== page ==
• Remember that we deal with alcohol — cunning, baffling, powerful! Without help it is too much for us. But there is One who has all power — that One is God. May you find Him now!
      The Big Book, 3rd Edition, William G. Wilson, Into Action, pages 58-59.

    • When we became alcoholics, crushed by a self-imposed crisis we could not postpone or evade, we had to fearlessly face the proposition that either God is everything or else He is nothing. God either is, or He isn't. What was our choice to be?
      The Big Book, 3rd Edition, William G. Wilson, We Agnostics, Page 53.

    • If he is sincerely interested and wants to see you again, ask him to read this book in the interval. After doing that, he must decide for himself whether he wants to go on. He should not be pushed or prodded by you, his wife, or his friends. If he is to find God, the desire must come from within.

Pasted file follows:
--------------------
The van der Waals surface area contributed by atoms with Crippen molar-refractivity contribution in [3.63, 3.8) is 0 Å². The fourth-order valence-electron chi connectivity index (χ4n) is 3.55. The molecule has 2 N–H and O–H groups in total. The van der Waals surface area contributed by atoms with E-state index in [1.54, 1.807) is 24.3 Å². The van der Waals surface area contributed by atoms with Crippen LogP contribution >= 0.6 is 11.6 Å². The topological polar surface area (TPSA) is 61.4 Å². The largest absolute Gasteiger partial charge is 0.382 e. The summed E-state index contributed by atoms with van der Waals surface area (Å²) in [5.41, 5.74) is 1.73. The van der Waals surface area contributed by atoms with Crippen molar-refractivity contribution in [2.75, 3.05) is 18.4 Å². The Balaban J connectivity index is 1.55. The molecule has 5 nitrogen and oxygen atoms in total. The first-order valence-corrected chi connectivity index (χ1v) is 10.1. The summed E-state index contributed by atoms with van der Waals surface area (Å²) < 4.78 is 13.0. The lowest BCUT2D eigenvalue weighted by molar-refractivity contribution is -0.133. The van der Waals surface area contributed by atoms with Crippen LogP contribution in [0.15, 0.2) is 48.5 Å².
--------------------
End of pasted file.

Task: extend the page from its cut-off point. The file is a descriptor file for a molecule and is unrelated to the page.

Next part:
The Big Book, 3rd & 4th Editions, William G. Wilson, Working With Others, page 95.

    • ... we agnostics and atheists chose to believe that our human intelligence was the last word... Rather vain of us, wasn't it?
            We, who have traveled this dubious path, beg you to lay aside prejudice, even against organized religion. ... People of faith have a logical idea of what life is all about.
      The Big Book, 3rd Edition, William G. Wilson, We Agnostics, page 49.

    • I had been brought up to believe in God, but I know that until I found this A.A. program, I had never found or known faith in the reality of God, the reality of His power that is now with me in everything I do.
      The Big Book, 3rd Edition, The Housewife Who Drank At Home, page 341.